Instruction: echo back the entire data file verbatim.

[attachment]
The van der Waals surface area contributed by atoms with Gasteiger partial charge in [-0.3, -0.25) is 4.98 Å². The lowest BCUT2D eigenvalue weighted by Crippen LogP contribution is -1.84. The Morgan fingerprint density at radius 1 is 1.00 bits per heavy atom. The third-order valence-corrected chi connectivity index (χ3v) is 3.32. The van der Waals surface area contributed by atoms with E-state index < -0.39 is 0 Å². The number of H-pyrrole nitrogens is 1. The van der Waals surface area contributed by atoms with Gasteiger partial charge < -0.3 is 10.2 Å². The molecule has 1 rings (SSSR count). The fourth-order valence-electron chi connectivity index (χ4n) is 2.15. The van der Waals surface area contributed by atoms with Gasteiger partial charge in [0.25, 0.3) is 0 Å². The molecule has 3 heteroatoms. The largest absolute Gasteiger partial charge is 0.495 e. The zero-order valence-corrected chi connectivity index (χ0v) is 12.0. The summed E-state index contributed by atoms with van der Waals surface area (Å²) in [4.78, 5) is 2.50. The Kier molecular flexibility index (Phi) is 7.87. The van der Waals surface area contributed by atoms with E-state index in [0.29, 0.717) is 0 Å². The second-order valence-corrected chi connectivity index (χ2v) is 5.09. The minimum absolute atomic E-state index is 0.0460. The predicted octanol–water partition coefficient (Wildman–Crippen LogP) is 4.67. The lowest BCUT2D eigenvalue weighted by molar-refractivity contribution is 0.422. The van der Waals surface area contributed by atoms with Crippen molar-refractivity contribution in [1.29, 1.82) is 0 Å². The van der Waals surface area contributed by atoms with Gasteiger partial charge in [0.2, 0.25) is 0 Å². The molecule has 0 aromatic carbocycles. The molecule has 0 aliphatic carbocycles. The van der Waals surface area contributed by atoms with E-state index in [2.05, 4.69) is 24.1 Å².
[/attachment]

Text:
The van der Waals surface area contributed by atoms with Gasteiger partial charge in [-0.3, -0.25) is 4.98 Å². The lowest BCUT2D eigenvalue weighted by Crippen LogP contribution is -1.84. The Morgan fingerprint density at radius 1 is 1.00 bits per heavy atom. The third-order valence-corrected chi connectivity index (χ3v) is 3.32. The van der Waals surface area contributed by atoms with E-state index < -0.39 is 0 Å². The number of H-pyrrole nitrogens is 1. The van der Waals surface area contributed by atoms with Gasteiger partial charge < -0.3 is 10.2 Å². The molecule has 1 rings (SSSR count). The fourth-order valence-electron chi connectivity index (χ4n) is 2.15. The van der Waals surface area contributed by atoms with Gasteiger partial charge in [0.25, 0.3) is 0 Å². The molecule has 3 heteroatoms. The largest absolute Gasteiger partial charge is 0.495 e. The zero-order valence-corrected chi connectivity index (χ0v) is 12.0. The summed E-state index contributed by atoms with van der Waals surface area (Å²) in [4.78, 5) is 2.50. The Kier molecular flexibility index (Phi) is 7.87. The van der Waals surface area contributed by atoms with E-state index in [0.29, 0.717) is 0 Å². The second-order valence-corrected chi connectivity index (χ2v) is 5.09. The minimum absolute atomic E-state index is 0.0460. The predicted octanol–water partition coefficient (Wildman–Crippen LogP) is 4.67. The lowest BCUT2D eigenvalue weighted by molar-refractivity contribution is 0.422. The van der Waals surface area contributed by atoms with Crippen molar-refractivity contribution in [1.29, 1.82) is 0 Å². The van der Waals surface area contributed by atoms with Gasteiger partial charge in [0.2, 0.25) is 0 Å². The molecule has 0 aromatic carbocycles. The molecule has 0 aliphatic carbocycles. The van der Waals surface area contributed by atoms with E-state index in [2.05, 4.69) is 24.1 Å².